Equity loan payout when selling

We have an equity loan secured against an IP which was used as a deposit for a further IP. if we sell the first IP (that has the loan against it) , do we have to pay out that equity loan? Or are there other options?

The LVR of the new IP is 90% and bought in April15.
 
If you sell a property which is mortgaged and securing a loan then the mortgage must be discharged before settlement. This generally means the loan must be paid off.

But you can also keep the loan open and substitute the security to a different property. Tricky sometimes.

Paying off the loan will mean lost tax deductions so best avoided.
 
We will be buying but buying a PPOR. However we will also keep another IP...maybe can put that equity loan onto that??
 
We will be buying but buying a PPOR. However we will also keep another IP...maybe can put that equity loan onto that??

As long as there is enough LVR in the IP.

Will your PPOR settle before you discharge the mortgage on the sale IP?
 
I doubt it as we bought a new property using 90% LVR only in April.

with the purchase of the family home we can arrange it to be before or after settlement of sale of the IP because we are buying the house off my parents in a private sale. Which order do you recommend?
 
I doubt it as we bought a new property using 90% LVR only in April.

with the purchase of the family home we can arrange it to be before or after settlement of sale of the IP because we are buying the house off my parents in a private sale. Which order do you recommend?

Best to do it all at the same time maybe.

Or settle on the PPoR purchase and set up a separate LOC at the same time. Once settled use the LOC to pay down the investment split on the one you are selling.
 
As Jess said, securing against cash could be possible but can depend on lender. Could also possibly get family pledge involved for further security? once again, can depend on lender.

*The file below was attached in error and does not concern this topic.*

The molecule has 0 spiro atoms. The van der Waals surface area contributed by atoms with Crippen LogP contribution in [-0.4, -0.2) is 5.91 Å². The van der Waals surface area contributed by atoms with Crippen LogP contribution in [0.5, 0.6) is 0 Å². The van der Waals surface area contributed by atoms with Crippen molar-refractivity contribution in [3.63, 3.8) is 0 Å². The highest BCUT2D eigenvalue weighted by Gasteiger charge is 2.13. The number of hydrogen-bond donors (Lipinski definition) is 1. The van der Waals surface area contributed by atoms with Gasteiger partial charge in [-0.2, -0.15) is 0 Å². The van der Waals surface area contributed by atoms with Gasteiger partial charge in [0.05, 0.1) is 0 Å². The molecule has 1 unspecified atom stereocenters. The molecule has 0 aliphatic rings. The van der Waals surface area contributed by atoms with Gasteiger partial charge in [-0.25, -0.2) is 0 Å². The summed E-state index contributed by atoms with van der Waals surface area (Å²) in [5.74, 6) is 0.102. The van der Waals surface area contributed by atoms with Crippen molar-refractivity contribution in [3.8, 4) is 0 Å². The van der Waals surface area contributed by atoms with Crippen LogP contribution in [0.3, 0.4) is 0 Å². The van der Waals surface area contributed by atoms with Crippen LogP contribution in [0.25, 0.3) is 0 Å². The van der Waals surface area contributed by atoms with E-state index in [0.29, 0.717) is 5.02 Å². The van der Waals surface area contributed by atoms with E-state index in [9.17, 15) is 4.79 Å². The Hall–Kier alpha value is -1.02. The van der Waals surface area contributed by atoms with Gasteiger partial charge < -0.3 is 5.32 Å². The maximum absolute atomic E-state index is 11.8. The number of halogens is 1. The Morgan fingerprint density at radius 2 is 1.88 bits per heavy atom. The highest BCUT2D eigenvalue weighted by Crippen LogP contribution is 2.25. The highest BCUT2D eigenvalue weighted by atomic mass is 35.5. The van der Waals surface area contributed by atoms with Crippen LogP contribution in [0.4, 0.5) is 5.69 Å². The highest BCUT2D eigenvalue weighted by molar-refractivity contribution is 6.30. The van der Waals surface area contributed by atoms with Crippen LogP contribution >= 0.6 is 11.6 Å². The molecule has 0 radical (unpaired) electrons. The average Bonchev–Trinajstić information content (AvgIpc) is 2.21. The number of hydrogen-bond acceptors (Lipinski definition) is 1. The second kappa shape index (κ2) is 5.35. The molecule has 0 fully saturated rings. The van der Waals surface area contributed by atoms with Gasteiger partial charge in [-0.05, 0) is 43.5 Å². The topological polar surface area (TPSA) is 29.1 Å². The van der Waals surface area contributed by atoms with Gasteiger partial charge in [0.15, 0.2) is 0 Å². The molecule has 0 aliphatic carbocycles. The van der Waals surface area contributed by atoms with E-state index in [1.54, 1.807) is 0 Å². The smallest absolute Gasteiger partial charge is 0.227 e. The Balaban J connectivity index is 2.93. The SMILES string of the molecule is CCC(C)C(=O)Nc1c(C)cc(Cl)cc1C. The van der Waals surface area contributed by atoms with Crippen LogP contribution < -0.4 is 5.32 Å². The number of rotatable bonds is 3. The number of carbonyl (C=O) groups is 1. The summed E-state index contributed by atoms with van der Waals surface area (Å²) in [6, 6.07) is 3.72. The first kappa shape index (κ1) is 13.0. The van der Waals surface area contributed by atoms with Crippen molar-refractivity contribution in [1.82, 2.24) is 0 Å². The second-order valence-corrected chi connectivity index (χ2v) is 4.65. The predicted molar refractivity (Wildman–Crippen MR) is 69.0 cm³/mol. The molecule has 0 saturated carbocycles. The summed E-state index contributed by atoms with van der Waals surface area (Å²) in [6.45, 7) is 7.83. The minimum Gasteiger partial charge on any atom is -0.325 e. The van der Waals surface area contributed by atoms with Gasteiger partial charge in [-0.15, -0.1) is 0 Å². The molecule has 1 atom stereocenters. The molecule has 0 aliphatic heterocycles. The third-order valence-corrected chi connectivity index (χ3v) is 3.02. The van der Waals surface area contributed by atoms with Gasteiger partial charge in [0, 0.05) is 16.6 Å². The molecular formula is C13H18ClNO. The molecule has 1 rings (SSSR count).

Hi Jess that is intriguing, I've not heard of using term deps that way. How does it work? We have no term deps set up now.
 
Speaking of family, what makes this more interesting is that we want to buy my parents home to be our PPOR ... They want to downsize and said they need to sell.

Yet we also thinking what is best for them re govt rules for retirees. They are pensioners in good health with no other property , and got savings. If they sold up, they will buy something smaller to live in. They are looking for good structures to protect their assets. Is it better for them to keep the house, renovate it fully ( to have less money), and get more pension? ?
 
Consider your parents keeping their house and renting one you own. Need to work out effects on pension though. But when you factor in selling costs and buying costs it will be around 10% of the value gone. You also have your costs of purchasing it too.

It could still be CGT exempt for up to 6 years. - check the land tax implications.

And with the loan the term deposit is possible, but it will be difficult to arrange.

Another possible solution is to refinance your investment LOC loan with another lender - mum and dad. Temporarily.
 
Hi Jess that is intriguing, I've not heard of using term deps that way. How does it work? We have no term deps set up now.

It will depend on your lender as to whether they'll do it, but basically it's a security swap - you release the property you're selling, and replace it with a term deposit at the same bank (which is funded by the settlement proceeds that would normally be used to discharge the loan).

Then once your IP has grown enough in value, access the equity, pay off the old loan and release the term deposit.

Get tax advice, but deductions should remain.